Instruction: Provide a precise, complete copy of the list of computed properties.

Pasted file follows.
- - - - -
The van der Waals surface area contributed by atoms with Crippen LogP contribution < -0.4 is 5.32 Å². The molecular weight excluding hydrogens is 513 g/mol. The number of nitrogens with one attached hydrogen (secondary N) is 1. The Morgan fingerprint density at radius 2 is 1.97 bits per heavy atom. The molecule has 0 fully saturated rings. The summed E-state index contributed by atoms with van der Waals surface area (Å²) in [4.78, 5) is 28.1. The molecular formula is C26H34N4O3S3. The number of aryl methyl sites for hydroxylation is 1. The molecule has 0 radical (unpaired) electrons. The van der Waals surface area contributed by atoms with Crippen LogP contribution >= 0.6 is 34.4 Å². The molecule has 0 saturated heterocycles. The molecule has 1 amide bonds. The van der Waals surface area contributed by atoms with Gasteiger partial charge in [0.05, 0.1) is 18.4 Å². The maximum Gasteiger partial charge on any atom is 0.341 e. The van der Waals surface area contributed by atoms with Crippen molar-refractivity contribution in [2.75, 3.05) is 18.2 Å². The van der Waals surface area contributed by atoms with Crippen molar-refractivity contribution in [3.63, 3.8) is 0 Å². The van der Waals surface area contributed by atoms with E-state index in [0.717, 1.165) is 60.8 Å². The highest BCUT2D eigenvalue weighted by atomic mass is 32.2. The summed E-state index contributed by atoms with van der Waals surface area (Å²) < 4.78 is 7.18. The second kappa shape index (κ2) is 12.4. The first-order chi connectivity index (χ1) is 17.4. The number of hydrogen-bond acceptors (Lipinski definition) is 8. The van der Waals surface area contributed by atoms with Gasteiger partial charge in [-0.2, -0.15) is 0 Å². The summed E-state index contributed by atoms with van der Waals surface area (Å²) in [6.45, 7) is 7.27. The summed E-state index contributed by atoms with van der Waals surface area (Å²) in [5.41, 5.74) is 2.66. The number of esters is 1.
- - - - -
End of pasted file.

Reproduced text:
The van der Waals surface area contributed by atoms with Crippen LogP contribution < -0.4 is 5.32 Å². The molecular weight excluding hydrogens is 513 g/mol. The number of nitrogens with one attached hydrogen (secondary N) is 1. The Morgan fingerprint density at radius 2 is 1.97 bits per heavy atom. The molecule has 0 fully saturated rings. The summed E-state index contributed by atoms with van der Waals surface area (Å²) in [4.78, 5) is 28.1. The molecular formula is C26H34N4O3S3. The number of aryl methyl sites for hydroxylation is 1. The molecule has 0 radical (unpaired) electrons. The van der Waals surface area contributed by atoms with Crippen LogP contribution >= 0.6 is 34.4 Å². The molecule has 0 saturated heterocycles. The molecule has 1 amide bonds. The van der Waals surface area contributed by atoms with Gasteiger partial charge in [0.05, 0.1) is 18.4 Å². The maximum Gasteiger partial charge on any atom is 0.341 e. The van der Waals surface area contributed by atoms with Crippen molar-refractivity contribution in [2.75, 3.05) is 18.2 Å². The van der Waals surface area contributed by atoms with Crippen molar-refractivity contribution in [3.63, 3.8) is 0 Å². The van der Waals surface area contributed by atoms with E-state index in [0.717, 1.165) is 60.8 Å². The highest BCUT2D eigenvalue weighted by atomic mass is 32.2. The summed E-state index contributed by atoms with van der Waals surface area (Å²) < 4.78 is 7.18. The second kappa shape index (κ2) is 12.4. The first-order chi connectivity index (χ1) is 17.4. The number of hydrogen-bond acceptors (Lipinski definition) is 8. The van der Waals surface area contributed by atoms with Gasteiger partial charge in [-0.2, -0.15) is 0 Å². The summed E-state index contributed by atoms with van der Waals surface area (Å²) in [6.45, 7) is 7.27. The summed E-state index contributed by atoms with van der Waals surface area (Å²) in [5.41, 5.74) is 2.66. The number of esters is 1.